So for example, the Amtrak Rail Pass can be a good deal for multi-segment travel (at least, compared to buying the tickets outright at regular price), but you have to get the pass, and then reserve seats anyway, and get tickets for those seats, and so it basically seems like a voucher that can be redeemed for up to m segments over n days?
Am I wrong in thinking this is a lot more pointlessly complicated than rail passes in Europe in 2019? I haven't been in Europe in a long time.
@muninn i've never been to Europe, but Amtrak is definitely like that. it seems like any thing logistical is several times more complicated than it needs to be
@stackingstones Yeah, I've only taken Amtrak for fairly uncomplicated trips before (1-2 trains, 500 miles max) and had already gotten that impression... the USA Rail Pass is still probably the cheapest way to do what I want, but it seems like a pain compared to everything I've heard about rail passes overseas. I didn't get a pass myself when I was in Europe but had friends who did.
@muninn the longest trip i've taken was sf bay area to chicago, which was a lot of fun, although we did get stuck in a ravine for several hours. they share tracks with commerical freight, and they have priority on the tracks :/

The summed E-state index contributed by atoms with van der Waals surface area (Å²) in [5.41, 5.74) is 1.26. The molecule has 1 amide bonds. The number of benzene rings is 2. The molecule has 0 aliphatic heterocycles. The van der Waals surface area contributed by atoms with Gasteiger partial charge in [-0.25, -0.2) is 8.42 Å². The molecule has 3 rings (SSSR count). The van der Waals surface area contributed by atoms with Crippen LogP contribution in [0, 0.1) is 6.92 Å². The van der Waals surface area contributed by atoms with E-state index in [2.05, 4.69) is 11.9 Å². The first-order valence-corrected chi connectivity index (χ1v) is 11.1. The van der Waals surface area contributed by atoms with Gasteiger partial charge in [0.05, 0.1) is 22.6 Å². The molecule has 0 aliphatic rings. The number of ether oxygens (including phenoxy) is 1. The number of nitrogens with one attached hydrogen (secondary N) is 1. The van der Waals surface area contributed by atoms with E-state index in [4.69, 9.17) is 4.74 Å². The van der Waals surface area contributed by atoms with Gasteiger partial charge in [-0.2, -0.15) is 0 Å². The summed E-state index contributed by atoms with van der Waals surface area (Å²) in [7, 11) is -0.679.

@stackingstones Yup. I've had terrible luck with Amtrak delays, one long one due to the track sharing issue, and two due to accidents that weren't Amtrak's fault. Still, I think the rate of problems would be lower if we actually had a robust national rail network.
@muninn i agree.
@stackingstones Even their web site is terrible, trying to book a point to point multi stop trip is a giant inscrutable pain. :( Okay, bitching about it isn't gonna change it, it was bad the last few times I used it and it's still bad, though at least the vast majority of the trains I've taken were comfy.
@muninn I feel like it's a testament to how great trains are that even with Amtrak's faults, it's still a very cool way to travel
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